Adrienne LeBas and Lauren Young have studied the same dynamics in Zimbabwe. They, too, find that exposure to both repression and protest increases citizens’ willingness to engage in protest and other acts of dissent. In their study of protests in Russia, Timothy Frye and Ekaterina Borisova show that autocrats can increase trust in government by allowing protest when it is unexpected. So, although protests can improve confidence in the state, police abuse of protestors actually decreases it.

The evidence, in other words, suggests that repression is not as effective a tool in discouraging protest as is generally assumed. Uganda’s security forces’ recent crackdown on dissent resulted in even more protests and collective action across the country.

The recent wave of excessive policing of protests in the United States highlights an inherent tension. In many contexts, the police are designed to provide security, deterring crime. On the other hand, they are also coercive agents of the state used by political authorities to repress dissent and maintain control.

Police differ from other security forces, like the military, because they rely on civilians’ cooperation in order to be effective at their daily tasks. In order to provide security and deter crimes, police require the support of the public; they gain that support by building trust in the way they interact with those they are policing. When people think the police are fair and effective, they are more likely to cooperate with them to promote public safety.

Repressive action by the police, whether that involves violently shutting down peaceful protests, suppressing journalists, or implementing racially motivated stop-and-frisks, divides many citizens from their government. These acts undermine the relationship between the police and those who have been targeted, encouraging greater dissent.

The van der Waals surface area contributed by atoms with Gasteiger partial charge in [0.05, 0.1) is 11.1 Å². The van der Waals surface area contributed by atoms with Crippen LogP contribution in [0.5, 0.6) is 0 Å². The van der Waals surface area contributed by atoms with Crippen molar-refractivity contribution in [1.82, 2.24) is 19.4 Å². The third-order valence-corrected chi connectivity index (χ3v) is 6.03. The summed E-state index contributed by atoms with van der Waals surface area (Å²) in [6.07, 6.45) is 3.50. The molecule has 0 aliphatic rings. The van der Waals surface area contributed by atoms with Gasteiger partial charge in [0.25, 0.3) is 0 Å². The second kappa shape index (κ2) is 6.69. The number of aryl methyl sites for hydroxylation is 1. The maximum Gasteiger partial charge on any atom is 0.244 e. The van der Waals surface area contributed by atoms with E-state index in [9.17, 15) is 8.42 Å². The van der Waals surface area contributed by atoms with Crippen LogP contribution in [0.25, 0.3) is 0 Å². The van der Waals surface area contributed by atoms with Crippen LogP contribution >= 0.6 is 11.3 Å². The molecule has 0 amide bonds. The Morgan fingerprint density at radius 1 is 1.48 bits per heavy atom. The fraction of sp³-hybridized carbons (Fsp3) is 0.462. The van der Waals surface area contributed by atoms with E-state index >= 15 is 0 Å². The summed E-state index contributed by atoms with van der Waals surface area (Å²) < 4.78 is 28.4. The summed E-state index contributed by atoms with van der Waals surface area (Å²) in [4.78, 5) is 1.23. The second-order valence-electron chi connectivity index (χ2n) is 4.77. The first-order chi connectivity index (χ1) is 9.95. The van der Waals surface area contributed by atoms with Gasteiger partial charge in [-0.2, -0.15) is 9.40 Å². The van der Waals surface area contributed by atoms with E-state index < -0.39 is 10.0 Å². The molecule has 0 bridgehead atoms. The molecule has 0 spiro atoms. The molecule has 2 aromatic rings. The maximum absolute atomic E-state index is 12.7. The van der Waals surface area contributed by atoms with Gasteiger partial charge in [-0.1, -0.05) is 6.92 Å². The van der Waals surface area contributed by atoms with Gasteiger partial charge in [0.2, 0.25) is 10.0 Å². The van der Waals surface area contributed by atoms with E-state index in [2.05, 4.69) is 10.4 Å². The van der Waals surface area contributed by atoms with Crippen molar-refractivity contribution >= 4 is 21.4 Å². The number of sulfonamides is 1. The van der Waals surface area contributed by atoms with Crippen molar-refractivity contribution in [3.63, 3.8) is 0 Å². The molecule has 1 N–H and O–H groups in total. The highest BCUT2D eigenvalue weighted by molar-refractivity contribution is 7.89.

In democracies—where power explicitly lies with the people, and where politicians face the possibility of electoral sanction—police abuse ought to create a political backlash. Protests might continue, shaping how voters mobilize against political authorities responsible for the abuse. But even in democracies, this is being tested. Governments of all kinds may be tempted to use force to quell opposition and maintain the political status quo, but they should know that doing so increases public criticism and provides the kindling for future protests.

This is an opportunity to reimagine the relationship between individuals and the police. But doing so requires listening to those who have experienced the police as repressive agents of the state. From police abolition to reform, scholars and advocates are already imagining what this might take.

Travis Curtice is a 2019-2020 Peace Scholar Fellow at the United States Institute of Peace, and a 2020-2021 Dickey Center Fellow in U.S. Foreign Policy and International Security at Dartmouth. His article with Brandon Behlendorf was recently accepted for publication in the Journal of Conflict Resolution.